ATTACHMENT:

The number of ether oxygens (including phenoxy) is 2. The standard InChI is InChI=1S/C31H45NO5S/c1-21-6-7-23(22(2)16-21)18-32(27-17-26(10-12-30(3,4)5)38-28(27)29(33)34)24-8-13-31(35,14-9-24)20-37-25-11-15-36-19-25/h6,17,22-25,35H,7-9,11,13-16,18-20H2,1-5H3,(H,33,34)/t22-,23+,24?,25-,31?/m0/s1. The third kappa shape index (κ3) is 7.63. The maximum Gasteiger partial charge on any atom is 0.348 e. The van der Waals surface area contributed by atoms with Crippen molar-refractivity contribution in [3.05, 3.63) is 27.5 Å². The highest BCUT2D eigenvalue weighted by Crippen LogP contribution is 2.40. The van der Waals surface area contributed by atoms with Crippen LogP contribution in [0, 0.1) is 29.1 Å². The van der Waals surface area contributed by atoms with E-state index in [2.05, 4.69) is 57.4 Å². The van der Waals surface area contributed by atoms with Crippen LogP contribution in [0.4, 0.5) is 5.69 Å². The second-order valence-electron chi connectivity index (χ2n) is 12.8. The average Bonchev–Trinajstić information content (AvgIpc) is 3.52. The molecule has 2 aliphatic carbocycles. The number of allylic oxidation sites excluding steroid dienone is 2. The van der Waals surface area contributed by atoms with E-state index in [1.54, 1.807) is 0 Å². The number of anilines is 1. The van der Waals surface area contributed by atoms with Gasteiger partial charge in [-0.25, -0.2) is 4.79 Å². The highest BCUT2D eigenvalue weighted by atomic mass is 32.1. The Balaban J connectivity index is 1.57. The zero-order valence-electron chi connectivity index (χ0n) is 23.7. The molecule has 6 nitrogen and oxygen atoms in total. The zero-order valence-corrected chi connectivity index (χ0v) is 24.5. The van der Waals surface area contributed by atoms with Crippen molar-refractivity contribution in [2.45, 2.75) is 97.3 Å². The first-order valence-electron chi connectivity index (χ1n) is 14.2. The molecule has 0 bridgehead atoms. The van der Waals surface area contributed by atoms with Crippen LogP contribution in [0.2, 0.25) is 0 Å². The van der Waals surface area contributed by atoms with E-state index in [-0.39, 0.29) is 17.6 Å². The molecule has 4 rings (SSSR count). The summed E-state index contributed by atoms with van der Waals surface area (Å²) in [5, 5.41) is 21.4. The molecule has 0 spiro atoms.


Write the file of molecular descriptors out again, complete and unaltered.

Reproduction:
The number of ether oxygens (including phenoxy) is 2. The standard InChI is InChI=1S/C31H45NO5S/c1-21-6-7-23(22(2)16-21)18-32(27-17-26(10-12-30(3,4)5)38-28(27)29(33)34)24-8-13-31(35,14-9-24)20-37-25-11-15-36-19-25/h6,17,22-25,35H,7-9,11,13-16,18-20H2,1-5H3,(H,33,34)/t22-,23+,24?,25-,31?/m0/s1. The third kappa shape index (κ3) is 7.63. The maximum Gasteiger partial charge on any atom is 0.348 e. The van der Waals surface area contributed by atoms with Crippen molar-refractivity contribution in [3.05, 3.63) is 27.5 Å². The highest BCUT2D eigenvalue weighted by Crippen LogP contribution is 2.40. The van der Waals surface area contributed by atoms with Crippen LogP contribution in [0, 0.1) is 29.1 Å². The van der Waals surface area contributed by atoms with E-state index in [2.05, 4.69) is 57.4 Å². The van der Waals surface area contributed by atoms with Crippen LogP contribution in [0.4, 0.5) is 5.69 Å². The second-order valence-electron chi connectivity index (χ2n) is 12.8. The average Bonchev–Trinajstić information content (AvgIpc) is 3.52. The molecule has 2 aliphatic carbocycles. The number of allylic oxidation sites excluding steroid dienone is 2. The van der Waals surface area contributed by atoms with E-state index in [1.54, 1.807) is 0 Å². The number of anilines is 1. The van der Waals surface area contributed by atoms with Gasteiger partial charge in [-0.25, -0.2) is 4.79 Å². The highest BCUT2D eigenvalue weighted by atomic mass is 32.1. The Balaban J connectivity index is 1.57. The zero-order valence-electron chi connectivity index (χ0n) is 23.7. The molecule has 6 nitrogen and oxygen atoms in total. The zero-order valence-corrected chi connectivity index (χ0v) is 24.5. The van der Waals surface area contributed by atoms with Crippen molar-refractivity contribution in [2.45, 2.75) is 97.3 Å². The first-order valence-electron chi connectivity index (χ1n) is 14.2. The molecule has 0 bridgehead atoms. The van der Waals surface area contributed by atoms with Crippen LogP contribution in [0.2, 0.25) is 0 Å². The van der Waals surface area contributed by atoms with E-state index in [-0.39, 0.29) is 17.6 Å². The molecule has 4 rings (SSSR count). The summed E-state index contributed by atoms with van der Waals surface area (Å²) in [5, 5.41) is 21.4. The molecule has 0 spiro atoms.